The Hunt begins; now the game's afoot
So, Twigg is no more. Labour's shadow front bench finally managed to download the upgrade to their operating system they needed, at least in education (although they probably won't be able to make any calls now, and their batteries will run down every two hours). And Tristram Hunt, the newly crowned Shadow Ed-Sec, no longer has to tip his hat to the undoubtedly kind-hearted but utterly ineffective Twigg. Did an education secretary ever face a less fearful foe? Michael Gove will look wistfully back on the Twigg years as a kind of Golden Age of plenty and ease.
I watched Hunt present at this Summer's Wellington Festival of Education and thought, 'There's a talented man who's brief is too tight' (*hello sailor* klaxon). And now that Miliband has finally had the damned sense to promote someone capable to the post, Labour might actually have some gas in their tank as far as education policy goes. Hunt is as close to an insider as education is likely to get: PhD historian with actual teaching time banked in his utility belt (he was a former lecturer in Modern History at Queen Mary, the University of London). He might never have actually marked a stack of year 7 essays, but he at least knows what a student looks like.
To the casual observer, it appears that some enter politics solely in order to obtain a parking space in central London and bang their assistants as they fill out expense claims for Haribo and evil. But Hunt might just be one of the good guys; working on an exchange visit to Chicago introduced him to urban poverty, and he decided to do something about it. He's spoken about how education is an issue of social justice, which is a heartening thing to hear an ed sec say. But then, everyone in all parties believes that education is an issue of social justice. The question hinges on what one considers the definition of just. Is it 'to each according to his need?' as the subject of one of his papers, Engels, might have thought, or is it desert? Or equality?
He's spoken a lot about vocational subjects, particularly in his constituency of Stoke, where he claims there's an enormous skills gap, where children are leaving school poorly prepared for working life. I'm not sure if that aim of education- noble as it is- is actually what schools are there for. Personally I'd prefer it if apprenticeships were the primary vehicle of skills delivery in the social sphere- let the market drive the engine of vocational training, and let schools prepare children in other ways for their introduction to society. To claim that some kids 'are just better with their hands' is to commit the gravest act of social apartheid. What it should really mean is that some children haven't been educated properly in the cultural legacy of their society. We don't teach them Geography, English and- yes- History in order to make them better job centre fodder, but because we consider such knowledge to be intrinsically valuable. That view is closer to the Goveism, which is why the coalition hasn't really pulled any muscles sorting out vocational subjects. Hunt rightly jests that because the Tories haven't really done much in this area, it's an open field for him in which to play. And perhaps it is.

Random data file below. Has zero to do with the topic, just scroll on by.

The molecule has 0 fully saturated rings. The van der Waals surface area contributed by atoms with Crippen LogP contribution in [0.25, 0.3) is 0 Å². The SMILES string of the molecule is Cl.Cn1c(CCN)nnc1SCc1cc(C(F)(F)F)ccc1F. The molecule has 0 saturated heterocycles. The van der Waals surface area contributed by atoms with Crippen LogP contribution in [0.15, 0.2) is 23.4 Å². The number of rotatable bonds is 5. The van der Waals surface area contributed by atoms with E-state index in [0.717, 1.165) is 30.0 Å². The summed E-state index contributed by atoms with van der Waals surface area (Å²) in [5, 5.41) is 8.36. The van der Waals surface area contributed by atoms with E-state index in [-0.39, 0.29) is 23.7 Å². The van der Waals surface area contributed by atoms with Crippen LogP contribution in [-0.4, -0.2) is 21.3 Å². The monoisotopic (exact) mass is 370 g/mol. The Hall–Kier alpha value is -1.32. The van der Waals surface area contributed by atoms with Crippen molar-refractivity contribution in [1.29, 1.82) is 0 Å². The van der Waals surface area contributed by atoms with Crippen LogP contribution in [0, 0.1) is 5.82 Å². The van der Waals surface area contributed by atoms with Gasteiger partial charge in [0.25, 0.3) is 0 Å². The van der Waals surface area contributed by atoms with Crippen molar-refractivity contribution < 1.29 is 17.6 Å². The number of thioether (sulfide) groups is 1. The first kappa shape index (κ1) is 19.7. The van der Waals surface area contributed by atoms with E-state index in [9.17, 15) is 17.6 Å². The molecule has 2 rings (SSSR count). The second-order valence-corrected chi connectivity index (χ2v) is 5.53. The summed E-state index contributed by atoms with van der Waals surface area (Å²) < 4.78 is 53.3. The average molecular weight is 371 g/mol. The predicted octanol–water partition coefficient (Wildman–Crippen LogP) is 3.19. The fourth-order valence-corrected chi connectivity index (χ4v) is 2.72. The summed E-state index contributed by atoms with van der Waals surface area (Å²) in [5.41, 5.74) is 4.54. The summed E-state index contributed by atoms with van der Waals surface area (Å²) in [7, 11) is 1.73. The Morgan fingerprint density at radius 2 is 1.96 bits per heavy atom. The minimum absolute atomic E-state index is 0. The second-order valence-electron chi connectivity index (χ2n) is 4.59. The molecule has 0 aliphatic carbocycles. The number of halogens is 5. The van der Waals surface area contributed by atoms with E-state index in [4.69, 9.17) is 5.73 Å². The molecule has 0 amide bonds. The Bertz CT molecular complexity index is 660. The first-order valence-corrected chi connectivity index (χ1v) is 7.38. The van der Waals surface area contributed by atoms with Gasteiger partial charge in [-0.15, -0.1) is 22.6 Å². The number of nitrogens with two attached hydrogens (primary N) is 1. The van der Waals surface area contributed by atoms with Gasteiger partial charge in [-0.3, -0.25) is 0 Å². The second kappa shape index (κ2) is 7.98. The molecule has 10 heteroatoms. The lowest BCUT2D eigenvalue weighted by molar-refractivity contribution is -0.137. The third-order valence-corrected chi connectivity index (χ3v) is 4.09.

But now that the job's his, he can play every position in the field that he wants. And this is important because, while I find myself agreeing with a great deal of the academic Great Leap Forward that Chairman Gove has advanced, it cannot be healthy for any education secretary such as he to be so free from a nemesis that he can proceed unchallenged in parliament. Every axe needs a stone to keep it keen. Look what happened to Prince after he became so successful no one could say 'no' anymore. Who's Prince? Exactly. Gove has no natural predators in the Westminster jungle, at least not staring at him in the face in Parliament. He wipes the floor with anyone that comes close: he's too smart, too personable, too damned funny. Twigg had as much impact as a *** made of custard. Hunt might not be standing on the shoulders of giants right now (maybe Hobbits), but things can only get better for Labour education.
And I'll leave you with a final encouraging thought: when asked what he wanted to be when he was younger, he answered, 'A zookeeper', which means that in attempting to keep schools, the electorate, colleges, Universities and parents happy, he might just well have achieved his life's ambition. Oh, and when asked how he relaxed, he said, 'Planting bulbs that rarely flower.'
See? He's perfect for being a teacher.